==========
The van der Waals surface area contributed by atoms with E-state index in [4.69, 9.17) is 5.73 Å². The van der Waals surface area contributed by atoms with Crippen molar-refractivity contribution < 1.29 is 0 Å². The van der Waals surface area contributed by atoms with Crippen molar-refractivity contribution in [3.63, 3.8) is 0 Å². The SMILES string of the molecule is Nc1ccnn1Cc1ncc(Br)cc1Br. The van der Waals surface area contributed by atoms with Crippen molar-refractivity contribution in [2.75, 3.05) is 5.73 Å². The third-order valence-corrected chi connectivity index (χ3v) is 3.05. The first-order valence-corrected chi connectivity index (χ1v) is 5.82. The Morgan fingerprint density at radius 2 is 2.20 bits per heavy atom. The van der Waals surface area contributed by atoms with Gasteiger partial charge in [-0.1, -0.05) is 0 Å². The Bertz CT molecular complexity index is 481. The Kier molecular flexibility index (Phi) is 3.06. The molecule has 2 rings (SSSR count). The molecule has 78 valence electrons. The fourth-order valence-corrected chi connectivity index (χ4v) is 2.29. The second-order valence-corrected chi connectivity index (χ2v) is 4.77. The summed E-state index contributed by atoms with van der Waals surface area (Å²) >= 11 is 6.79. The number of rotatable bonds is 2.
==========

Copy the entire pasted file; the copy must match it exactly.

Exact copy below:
The van der Waals surface area contributed by atoms with E-state index in [4.69, 9.17) is 5.73 Å². The van der Waals surface area contributed by atoms with Crippen molar-refractivity contribution < 1.29 is 0 Å². The van der Waals surface area contributed by atoms with Crippen molar-refractivity contribution in [3.63, 3.8) is 0 Å². The SMILES string of the molecule is Nc1ccnn1Cc1ncc(Br)cc1Br. The van der Waals surface area contributed by atoms with Crippen molar-refractivity contribution in [2.75, 3.05) is 5.73 Å². The third-order valence-corrected chi connectivity index (χ3v) is 3.05. The first-order valence-corrected chi connectivity index (χ1v) is 5.82. The Morgan fingerprint density at radius 2 is 2.20 bits per heavy atom. The van der Waals surface area contributed by atoms with Gasteiger partial charge in [-0.1, -0.05) is 0 Å². The Bertz CT molecular complexity index is 481. The Kier molecular flexibility index (Phi) is 3.06. The molecule has 2 rings (SSSR count). The molecule has 78 valence electrons. The fourth-order valence-corrected chi connectivity index (χ4v) is 2.29. The second-order valence-corrected chi connectivity index (χ2v) is 4.77. The summed E-state index contributed by atoms with van der Waals surface area (Å²) >= 11 is 6.79. The number of rotatable bonds is 2.